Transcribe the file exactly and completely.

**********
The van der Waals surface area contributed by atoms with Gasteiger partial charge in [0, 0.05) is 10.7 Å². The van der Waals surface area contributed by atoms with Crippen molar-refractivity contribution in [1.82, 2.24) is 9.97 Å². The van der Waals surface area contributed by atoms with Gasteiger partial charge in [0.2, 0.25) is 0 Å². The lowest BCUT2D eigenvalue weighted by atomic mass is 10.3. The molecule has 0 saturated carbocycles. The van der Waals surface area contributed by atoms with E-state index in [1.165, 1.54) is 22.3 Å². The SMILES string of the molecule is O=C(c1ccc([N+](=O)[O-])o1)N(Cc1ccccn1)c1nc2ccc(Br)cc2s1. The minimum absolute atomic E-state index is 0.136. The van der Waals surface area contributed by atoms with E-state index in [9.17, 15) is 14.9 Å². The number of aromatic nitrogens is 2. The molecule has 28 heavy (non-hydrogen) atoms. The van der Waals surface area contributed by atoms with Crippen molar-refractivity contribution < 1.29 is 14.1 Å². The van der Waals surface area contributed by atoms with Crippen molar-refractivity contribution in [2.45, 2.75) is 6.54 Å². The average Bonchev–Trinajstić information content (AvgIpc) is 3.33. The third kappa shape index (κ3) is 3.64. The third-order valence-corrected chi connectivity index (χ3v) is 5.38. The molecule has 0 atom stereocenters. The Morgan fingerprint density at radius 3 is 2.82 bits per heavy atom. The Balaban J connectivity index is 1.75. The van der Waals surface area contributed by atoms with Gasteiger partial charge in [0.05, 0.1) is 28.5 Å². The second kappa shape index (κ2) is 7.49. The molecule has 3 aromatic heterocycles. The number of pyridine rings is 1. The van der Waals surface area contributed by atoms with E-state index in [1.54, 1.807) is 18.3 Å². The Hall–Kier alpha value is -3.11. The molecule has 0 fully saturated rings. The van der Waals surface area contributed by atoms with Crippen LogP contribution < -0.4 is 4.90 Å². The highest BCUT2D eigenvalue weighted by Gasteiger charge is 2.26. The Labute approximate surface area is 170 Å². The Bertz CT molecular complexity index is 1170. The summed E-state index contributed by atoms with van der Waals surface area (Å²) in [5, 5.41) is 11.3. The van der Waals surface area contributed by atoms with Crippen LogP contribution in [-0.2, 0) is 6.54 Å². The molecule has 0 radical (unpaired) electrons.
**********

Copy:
The van der Waals surface area contributed by atoms with Gasteiger partial charge in [0, 0.05) is 10.7 Å². The van der Waals surface area contributed by atoms with Crippen molar-refractivity contribution in [1.82, 2.24) is 9.97 Å². The van der Waals surface area contributed by atoms with Gasteiger partial charge in [0.2, 0.25) is 0 Å². The lowest BCUT2D eigenvalue weighted by atomic mass is 10.3. The molecule has 0 saturated carbocycles. The van der Waals surface area contributed by atoms with E-state index in [1.165, 1.54) is 22.3 Å². The SMILES string of the molecule is O=C(c1ccc([N+](=O)[O-])o1)N(Cc1ccccn1)c1nc2ccc(Br)cc2s1. The minimum absolute atomic E-state index is 0.136. The van der Waals surface area contributed by atoms with E-state index in [9.17, 15) is 14.9 Å². The number of aromatic nitrogens is 2. The molecule has 28 heavy (non-hydrogen) atoms. The van der Waals surface area contributed by atoms with Crippen molar-refractivity contribution < 1.29 is 14.1 Å². The van der Waals surface area contributed by atoms with Crippen molar-refractivity contribution in [2.45, 2.75) is 6.54 Å². The average Bonchev–Trinajstić information content (AvgIpc) is 3.33. The third kappa shape index (κ3) is 3.64. The third-order valence-corrected chi connectivity index (χ3v) is 5.38. The molecule has 0 atom stereocenters. The Morgan fingerprint density at radius 3 is 2.82 bits per heavy atom. The Balaban J connectivity index is 1.75. The van der Waals surface area contributed by atoms with Gasteiger partial charge in [0.05, 0.1) is 28.5 Å². The second kappa shape index (κ2) is 7.49. The molecule has 3 aromatic heterocycles. The number of pyridine rings is 1. The van der Waals surface area contributed by atoms with E-state index in [1.54, 1.807) is 18.3 Å². The Hall–Kier alpha value is -3.11. The molecule has 0 fully saturated rings. The van der Waals surface area contributed by atoms with Crippen LogP contribution < -0.4 is 4.90 Å². The highest BCUT2D eigenvalue weighted by Gasteiger charge is 2.26. The Labute approximate surface area is 170 Å². The Bertz CT molecular complexity index is 1170. The summed E-state index contributed by atoms with van der Waals surface area (Å²) in [5, 5.41) is 11.3. The van der Waals surface area contributed by atoms with Crippen LogP contribution in [-0.2, 0) is 6.54 Å². The molecule has 0 radical (unpaired) electrons.